• View of the Great Rift

    Craters Of The Moon

    National Monument & Preserve Idaho

Management

Admin building and Inn 0016

Early park headquarters building from the 1920's

In 1924 the National Park Service began the job of protecting the park and welcoming people to experience this area. In 2000 the Monument was expanded to include most of the Great Rift, the source of the lava flows that created this unique landscape.

 
map showing management areas

Click on map to view larger version for printing (PDF)

Today's more than 750,000 acre National Monument and Preserve is cooperatively managed by the National Park Service and the Bureau of Land Management. There are 3 administrative units:

Craters of the Moon National Monument (National Park Service)
Part of the National Park System; no hunting or grazing are permitted here.

Craters of the Moon National Preserve (National Park Service)
Part of the National Park System; hunting is permitted here but no grazing.

Craters of the Moon National Monument (Bureau of Land Management)
Part of the National Landscape Conservation System; hunting and grazing are permitted here.

 
logos

The National Park Service preserves unimpaired the natural and cultural resources and values of the National Park System for the enjoyment, education, and inspiration of this and future generations. The Park Service cooperates with partners to extend the benefits of natural and cultural resource conservation and outdoor recreation throughout this country and the world.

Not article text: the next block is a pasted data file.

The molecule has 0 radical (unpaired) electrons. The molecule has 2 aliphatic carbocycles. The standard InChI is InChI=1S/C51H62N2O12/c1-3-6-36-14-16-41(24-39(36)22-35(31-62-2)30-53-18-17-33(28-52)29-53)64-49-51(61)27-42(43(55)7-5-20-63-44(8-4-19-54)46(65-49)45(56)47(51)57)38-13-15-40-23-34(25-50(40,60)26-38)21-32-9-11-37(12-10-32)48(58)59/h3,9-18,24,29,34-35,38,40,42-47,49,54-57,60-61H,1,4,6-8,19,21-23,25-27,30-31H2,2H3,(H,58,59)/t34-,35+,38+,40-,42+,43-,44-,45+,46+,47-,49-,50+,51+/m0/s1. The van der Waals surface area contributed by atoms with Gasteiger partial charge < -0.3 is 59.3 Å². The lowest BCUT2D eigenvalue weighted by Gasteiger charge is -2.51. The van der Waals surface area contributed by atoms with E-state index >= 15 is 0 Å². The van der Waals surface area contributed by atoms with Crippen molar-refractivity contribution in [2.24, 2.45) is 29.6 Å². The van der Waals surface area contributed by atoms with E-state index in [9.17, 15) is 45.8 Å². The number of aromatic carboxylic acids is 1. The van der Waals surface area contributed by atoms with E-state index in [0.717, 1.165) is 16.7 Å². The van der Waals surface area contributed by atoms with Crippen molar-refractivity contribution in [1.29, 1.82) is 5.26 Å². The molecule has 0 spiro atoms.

The Bureau of Land Management sustains the health, diversity, and productivity of the public lands for the use and enjoyment of present and future generations. The mission of the National Landscape Conservation System is to conserve, protect, and restore nationally significant landscapes recognized for their cultural, ecological, and scientific values for the American public.

Did You Know?

Did You Know?

Watch out for bombs! Before they cooled, volcanic bombs were hot globs of lava that were hurled from volcanoes along the Great Rift. They form a variety of interesting shapes described as "breadcrust", "spindle" and "ribbons" by geologists. More...